Plant Talk

Inside The New York Botanical Garden

Digging Deep into Permaculture

Posted in From the Library on August 9 2018, by Esther Jackson

Esther Jackson is the Public Services Librarian at NYBG’s LuEsther T. Mertz Library where she manages Reference and Circulation services and oversees the Plant Information Office. She spends much of her time assisting researchers, providing instruction related to library resources, and collaborating with NYBG staff on various projects related to Garden initiatives and events.


Gaias Garden Second EditionPermaculture is a fascinating topic, but it can be difficult to know where to start looking for information when you are new to the concept and want to learn more. Defined on Wikipedia as “a system of agricultural and social design principles centered around simulating or directly utilizing the patterns and features observed in natural ecosystems,” permaculture has applications in landscape and ecological design, ecological engineering, environmental design, construction, and site maintenance. Two books new to the NYBG Mertz Library, Gaia’s Garden (2009) and The Rodale Book of Composting (2018), offer practical advice for home gardeners who would like to include more sustainable features in their landscapes.

Gaia’s Garden: A Guide to Home-Scale Permaculture (second edition, 2009) is a comprehensive introduction to permaculture principles and projects for the home gardener. Authored by Toby Hemenway, the work is centered on gardening practices in the Pacific Northwest but filled with concepts and projects that are appropriate for gardeners in any region. The ethos in Gaia’s Garden has carried through to many more contemporary gardening books, and this Nautilus Book Awards winner is still a relevant resource for those who are curious to learn more deeply about permaculture principles. One caveat related to the book’s age is that the plant lists should be examined critically before application—several of the recommended non-native species have been found to be problematic since the time of the book’s publication.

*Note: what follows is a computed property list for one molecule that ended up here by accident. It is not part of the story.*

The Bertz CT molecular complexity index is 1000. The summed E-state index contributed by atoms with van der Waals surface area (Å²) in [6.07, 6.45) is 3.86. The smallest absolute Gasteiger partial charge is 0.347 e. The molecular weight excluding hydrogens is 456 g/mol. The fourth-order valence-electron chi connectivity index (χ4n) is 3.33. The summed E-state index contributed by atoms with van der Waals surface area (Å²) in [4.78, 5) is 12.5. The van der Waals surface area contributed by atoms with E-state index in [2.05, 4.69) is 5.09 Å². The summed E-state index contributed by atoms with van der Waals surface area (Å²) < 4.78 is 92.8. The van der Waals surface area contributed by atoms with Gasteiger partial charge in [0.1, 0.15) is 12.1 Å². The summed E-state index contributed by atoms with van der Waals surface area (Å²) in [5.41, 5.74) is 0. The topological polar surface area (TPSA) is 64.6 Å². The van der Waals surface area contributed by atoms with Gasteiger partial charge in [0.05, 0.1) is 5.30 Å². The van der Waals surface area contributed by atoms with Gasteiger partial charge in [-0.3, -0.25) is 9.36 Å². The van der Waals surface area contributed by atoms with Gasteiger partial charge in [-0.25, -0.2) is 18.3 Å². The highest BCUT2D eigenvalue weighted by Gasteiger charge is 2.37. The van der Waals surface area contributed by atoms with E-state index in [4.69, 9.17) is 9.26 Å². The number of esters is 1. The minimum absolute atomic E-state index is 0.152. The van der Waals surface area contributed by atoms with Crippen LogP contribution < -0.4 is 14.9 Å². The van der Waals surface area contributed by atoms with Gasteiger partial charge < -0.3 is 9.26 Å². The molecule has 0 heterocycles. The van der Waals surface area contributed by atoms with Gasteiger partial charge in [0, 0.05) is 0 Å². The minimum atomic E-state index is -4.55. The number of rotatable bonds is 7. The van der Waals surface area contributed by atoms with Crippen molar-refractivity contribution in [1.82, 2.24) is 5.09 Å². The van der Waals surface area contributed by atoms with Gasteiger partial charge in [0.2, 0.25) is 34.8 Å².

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What’s Beautiful Now: After the Rain

Posted in What's Beautiful Now on August 8 2018, by Matt Newman

The rains have left the Garden green and vibrant this week, and summer’s favorites continue to show off in the outdoor collections. You can still catch some of the daylilies at peak bloom along Daylily Walk, and a handful of picture-perfect lotus flowers are holding court in the Conservatory Courtyards. Don’t miss the shady forested paths of the Native Plant Garden, either, where nodding ferns might convince you you’re anywhere but New York City.